Meta-analysis of TEAEs associated with PD-1 and PD-L1 inhibitors

On 25 April, Yucai Wang from Mayo Clinic, Rochester, MN, USA, and colleagues, published in the Journal of the American Medical Association (JAMA) results from a systematic review and meta-analysis1 of adverse events (AEs) associated with the clinical use of programmed cell death ligand 1 (PD-L1) and PD-1 inhibitors.

PD-1 and PD-L1 inhibitors has been widely used to treat various types of cancers, with nivolumab and pembrolizumab (anti-PD-1), as well as atezolizumab, avelumab, and durvalumab (anti-PD-L1) having been approved by the Food and Drug Administration (FDA) for different indications2. Given the widespread use of such inhibitors against cancer, the authors sought to evaluate their safety profile among different pathologies from published clinical trials.

Study design
  • Literature search was conducted from 01 October 2017 to 15 December 2018
  • Search engines used:
    • PubMed
    • Web of Science
    • Scopus
    • Embase
  • Search engine terms:
    • Nivolumab
    • Pembrolizumab
    • Atezolizumab
    • Avelumab
    • Durvalumab
    • PD-1 inhibitor
    • PD-L1 inhibitor
  • Bayesian multilevel regression models were used for data analysis
  • The incidence probability of AEs was adjusted by study characteristics like:
    • Dosing schedule
    • Therapeutic regimen
    • Cancer type
    • AE type
  • The meta-analysis focused on AEs that were either reported in at least 10% of the studies or were possibly immune-related AEs (irAEs)
Key findings
  • Literature search identified 5179 relevant publications:
    • After screening: 125 studies were finally included in the meta-analysis involving N = 20,128 patients in total
  • PD-1 and PD-L1 inhibitors used in these studies included:
    • Nivolumab, n = 46 publications
    • Pembrolizumab, n = 49 publications
    • Atezolizumab, n = 15 publications
    • Avelumab, n = 9 publications
    • Durvalumab, n = 6 publications
  • Patients who developed at least one AE of any grade: 66% (n = 12,277/18,610) among 106 studies
  • Patients who developed at least one Grade ≥ 3 AE: 14% (n = 2627/18,715) among 110 studies
  • The meta-analysis identified 75 AEs that were most commonly observed
  • Overall mean incidence of any grade AEs: 1.66% (95% CI, 1.47−86)
  • Mean incidence of Grade ≥ 3 AEs: 0.11% (95% CI, 0.08−14)
  • Most common AEs across studies:

Any grade AE

Incidence

95% CI

Fatigue

18.26%

16.49−20.11

Pruritus

10.61%

9.46−11.83

Diarrhea

9.47%

8.43−10.58

 

 

 

Grade ≥ 3 AE

Incidence

95% CI

Fatigue

0.89%

0.69−1.14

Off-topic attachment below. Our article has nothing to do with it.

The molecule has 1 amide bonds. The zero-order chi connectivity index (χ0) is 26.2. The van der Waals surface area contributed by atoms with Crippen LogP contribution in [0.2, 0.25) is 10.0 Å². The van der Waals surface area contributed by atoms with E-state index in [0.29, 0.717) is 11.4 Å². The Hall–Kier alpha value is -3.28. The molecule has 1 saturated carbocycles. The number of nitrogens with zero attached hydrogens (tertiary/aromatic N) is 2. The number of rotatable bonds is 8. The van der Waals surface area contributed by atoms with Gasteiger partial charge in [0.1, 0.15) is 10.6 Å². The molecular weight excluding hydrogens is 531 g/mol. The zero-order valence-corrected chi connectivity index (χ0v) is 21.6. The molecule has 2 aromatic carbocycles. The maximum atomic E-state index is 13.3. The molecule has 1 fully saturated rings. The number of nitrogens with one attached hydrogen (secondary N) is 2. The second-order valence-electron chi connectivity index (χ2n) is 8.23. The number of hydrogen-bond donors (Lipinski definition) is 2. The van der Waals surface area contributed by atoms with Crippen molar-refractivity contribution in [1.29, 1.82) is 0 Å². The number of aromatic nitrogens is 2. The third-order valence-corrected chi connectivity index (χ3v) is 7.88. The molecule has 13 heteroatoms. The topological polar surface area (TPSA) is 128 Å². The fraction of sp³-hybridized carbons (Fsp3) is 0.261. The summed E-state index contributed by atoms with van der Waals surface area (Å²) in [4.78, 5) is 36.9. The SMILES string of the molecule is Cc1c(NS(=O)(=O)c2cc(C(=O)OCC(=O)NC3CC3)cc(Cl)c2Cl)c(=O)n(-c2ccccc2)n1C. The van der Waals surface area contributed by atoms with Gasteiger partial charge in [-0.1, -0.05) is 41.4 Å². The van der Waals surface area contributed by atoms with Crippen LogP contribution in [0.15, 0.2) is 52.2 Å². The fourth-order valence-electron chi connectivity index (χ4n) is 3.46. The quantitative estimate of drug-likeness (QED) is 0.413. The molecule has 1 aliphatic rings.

Anemia

0.78%

0.59−1.02

Aspartate aminotransferase (AST) increase

0.75%

0.56−0.99

  • Most common endocrine irAEs across studies:

Any grade endocrine irAEs

Incidence

95% CI

Hypothyroidism

6.07%

5.35−6.85

Hyperthyroidism

2.82%

2.40−3.29

Hyperglycemia  

1.20%

0.91−1.55

Thyroiditis

0.75%

0.52−1.04

Adrenal insufficiency

0.69%

0.50−0.93

 

 

 

Grade ≥ 3 endocrine irAEs

Incidence

95% CI

Hyperglycemia

0.24%

0.13−0.38

Adrenal insufficiency

0.18%

0.10−0.30

Type I diabetes              

0.18%

0.10−0.30

Hypohysitis

0.16%

0.09−0.27

Hypothyroidism

0.08%

0.04−0.13

  • Most common other irAEs across studies:

Any grade other irAEs

Incidence

95% CI

Diarrhea

9.47%

8.43−10.58

AST increase

3.39%

2.94−3.89

Vitiligo

3.26%

2.80−3.79

Alanine aminotransferase (ALT) increase

3.14%

2.71−3.62

Pneumonitis

2.79%

2.39−3.23

Colitis

1.24%

0.99−1.54

 

 

 

Grade ≥ 3 other irAEs

Incidence

95% CI

AST increase

0.75%

0.56−0.99

ALT increase

0.70%

0.52−0.93

Pneumonitis

0.67%

0.50−0.89

Diarrhea

0.59%

0.45−0.77

Colitis

0.47%

0.34−0.65

  • AEs that were more likely to be severe (high risk ratio [RR]: incidence of AE with Grade ≥ 3 divided by any grade AE incidence) included:
    • Hepatitis: RR = 50.59%
    • Lipase increase: RR = 42.01%
    • Gamma-glutamyltransferase increase: RR = 41.96%
    • Type I diabetes: RR = 41.86%
    • Colitis: RR = 37.90%
  • Treatment-related deaths were reported in 89.6% of the evaluated studies (112/125)
  • Overall incidence of treatment-related deaths: 0.45%
  • Most common causes of treatment-related deaths (n = 82) were:
    • Pneumonitis: 28.0%
    • Pneumonia: 6.1%
    • Sepsis: 8.5%
    • Respiratory failure: 6.1%
    • Cardiovascular failure: 3.7%
  • In total, respiratory causes accounted for the most treatment-related deaths (48%)
  • When PD-1 and PD-L1 inhibitors were compared:
    • Nivolumab (3 mg/kg every two weeks) led to higher mean incidence of any grade (OR = 1.28; 95% CI, 0.97−79) and Grade ≥ 3 (OR = 1.30; 95% CI, 0.89−2.00) AEs compared to pembrolizumab (10 mg/kg every two weeks) and when compared to PD-L1 inhibitors (OR = 1.81; 95% CI, 1.04−3.01)
    • PD-1 inhibitors led to a higher overall mean incidence of Grade ≥ 3 AEs when compared to PD-L1 inhibitors (OR = 1.58; 95% CI, 1.00−2.54)
Conclusions

This meta-analysis has identified the most common AEs occurring with PD-1 and PD-L1 inhibitors when used for the treatment of various types of cancers in clinical trials. This systematic analysis will aid in the future management of such treatments and provides a useful tool for clinicians.

References
  1. Wang Y. et al. Treatment-Related Adverse Events of PD-1 and PD-L1 Inhibitors in Clinical Trials: A Systematic Review and Meta-analysis. JAMA Oncol. 2019 Apr 25. DOI: 10.1001/jamaoncol.2019.0393 [Epub ahead of print]
  2. Gong, J. et al. 2018. Development of PD-1 and PD-L1 inhibitors as a form of cancer immunotherapy: a comprehensive review of registration trials and future considerations. J. Immunother. Cancer 6, 8.  DOI: 10.1186/s40425-018-0316-z
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